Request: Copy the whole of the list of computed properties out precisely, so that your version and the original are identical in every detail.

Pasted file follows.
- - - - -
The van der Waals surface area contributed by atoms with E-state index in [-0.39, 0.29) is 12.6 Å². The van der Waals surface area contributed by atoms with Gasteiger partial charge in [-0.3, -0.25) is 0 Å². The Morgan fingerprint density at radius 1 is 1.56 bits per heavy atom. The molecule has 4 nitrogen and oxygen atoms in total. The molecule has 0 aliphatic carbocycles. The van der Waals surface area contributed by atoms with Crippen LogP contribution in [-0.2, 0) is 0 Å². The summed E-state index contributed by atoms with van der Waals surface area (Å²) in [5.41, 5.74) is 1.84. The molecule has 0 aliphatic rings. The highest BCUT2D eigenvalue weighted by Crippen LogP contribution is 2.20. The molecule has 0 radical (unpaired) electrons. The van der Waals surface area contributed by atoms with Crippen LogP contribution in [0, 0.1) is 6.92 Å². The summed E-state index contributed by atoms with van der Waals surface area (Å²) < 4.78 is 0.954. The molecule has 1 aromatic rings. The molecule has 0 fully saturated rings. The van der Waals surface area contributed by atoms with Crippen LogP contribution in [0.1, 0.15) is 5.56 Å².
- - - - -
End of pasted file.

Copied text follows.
The van der Waals surface area contributed by atoms with E-state index in [-0.39, 0.29) is 12.6 Å². The van der Waals surface area contributed by atoms with Gasteiger partial charge in [-0.3, -0.25) is 0 Å². The Morgan fingerprint density at radius 1 is 1.56 bits per heavy atom. The molecule has 4 nitrogen and oxygen atoms in total. The molecule has 0 aliphatic carbocycles. The van der Waals surface area contributed by atoms with Crippen LogP contribution in [-0.2, 0) is 0 Å². The summed E-state index contributed by atoms with van der Waals surface area (Å²) in [5.41, 5.74) is 1.84. The molecule has 0 aliphatic rings. The highest BCUT2D eigenvalue weighted by Crippen LogP contribution is 2.20. The molecule has 0 radical (unpaired) electrons. The van der Waals surface area contributed by atoms with Crippen LogP contribution in [0, 0.1) is 6.92 Å². The summed E-state index contributed by atoms with van der Waals surface area (Å²) < 4.78 is 0.954. The molecule has 1 aromatic rings. The molecule has 0 fully saturated rings. The van der Waals surface area contributed by atoms with Crippen LogP contribution in [0.1, 0.15) is 5.56 Å².